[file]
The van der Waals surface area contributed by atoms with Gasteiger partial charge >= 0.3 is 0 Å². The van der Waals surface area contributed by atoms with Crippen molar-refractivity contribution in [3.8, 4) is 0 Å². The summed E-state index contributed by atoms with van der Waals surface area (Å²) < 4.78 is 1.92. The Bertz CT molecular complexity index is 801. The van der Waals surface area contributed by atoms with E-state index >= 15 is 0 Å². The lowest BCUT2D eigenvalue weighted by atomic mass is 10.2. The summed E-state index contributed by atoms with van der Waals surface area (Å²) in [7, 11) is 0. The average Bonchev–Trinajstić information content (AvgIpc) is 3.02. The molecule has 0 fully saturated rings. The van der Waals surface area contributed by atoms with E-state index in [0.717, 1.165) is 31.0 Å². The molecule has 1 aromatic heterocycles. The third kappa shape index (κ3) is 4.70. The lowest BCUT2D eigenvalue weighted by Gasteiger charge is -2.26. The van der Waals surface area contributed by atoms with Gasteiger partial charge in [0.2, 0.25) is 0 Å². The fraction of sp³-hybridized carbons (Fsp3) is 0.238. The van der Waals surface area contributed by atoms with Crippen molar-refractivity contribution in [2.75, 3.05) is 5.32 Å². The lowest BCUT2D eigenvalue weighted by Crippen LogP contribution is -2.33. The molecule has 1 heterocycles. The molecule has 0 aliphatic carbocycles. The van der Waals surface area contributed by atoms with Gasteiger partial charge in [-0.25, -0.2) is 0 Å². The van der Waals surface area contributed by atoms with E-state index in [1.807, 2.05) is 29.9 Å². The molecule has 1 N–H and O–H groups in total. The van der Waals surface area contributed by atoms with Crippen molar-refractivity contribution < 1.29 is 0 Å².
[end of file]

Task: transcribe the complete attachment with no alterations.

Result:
The van der Waals surface area contributed by atoms with Gasteiger partial charge >= 0.3 is 0 Å². The van der Waals surface area contributed by atoms with Crippen molar-refractivity contribution in [3.8, 4) is 0 Å². The summed E-state index contributed by atoms with van der Waals surface area (Å²) < 4.78 is 1.92. The Bertz CT molecular complexity index is 801. The van der Waals surface area contributed by atoms with E-state index >= 15 is 0 Å². The lowest BCUT2D eigenvalue weighted by atomic mass is 10.2. The summed E-state index contributed by atoms with van der Waals surface area (Å²) in [7, 11) is 0. The average Bonchev–Trinajstić information content (AvgIpc) is 3.02. The molecule has 0 fully saturated rings. The van der Waals surface area contributed by atoms with E-state index in [0.717, 1.165) is 31.0 Å². The molecule has 1 aromatic heterocycles. The third kappa shape index (κ3) is 4.70. The lowest BCUT2D eigenvalue weighted by Gasteiger charge is -2.26. The van der Waals surface area contributed by atoms with Gasteiger partial charge in [0.2, 0.25) is 0 Å². The fraction of sp³-hybridized carbons (Fsp3) is 0.238. The van der Waals surface area contributed by atoms with Crippen molar-refractivity contribution in [2.75, 3.05) is 5.32 Å². The lowest BCUT2D eigenvalue weighted by Crippen LogP contribution is -2.33. The molecule has 1 heterocycles. The molecule has 0 aliphatic carbocycles. The van der Waals surface area contributed by atoms with Gasteiger partial charge in [-0.25, -0.2) is 0 Å². The van der Waals surface area contributed by atoms with E-state index in [1.807, 2.05) is 29.9 Å². The molecule has 1 N–H and O–H groups in total. The van der Waals surface area contributed by atoms with Crippen molar-refractivity contribution < 1.29 is 0 Å².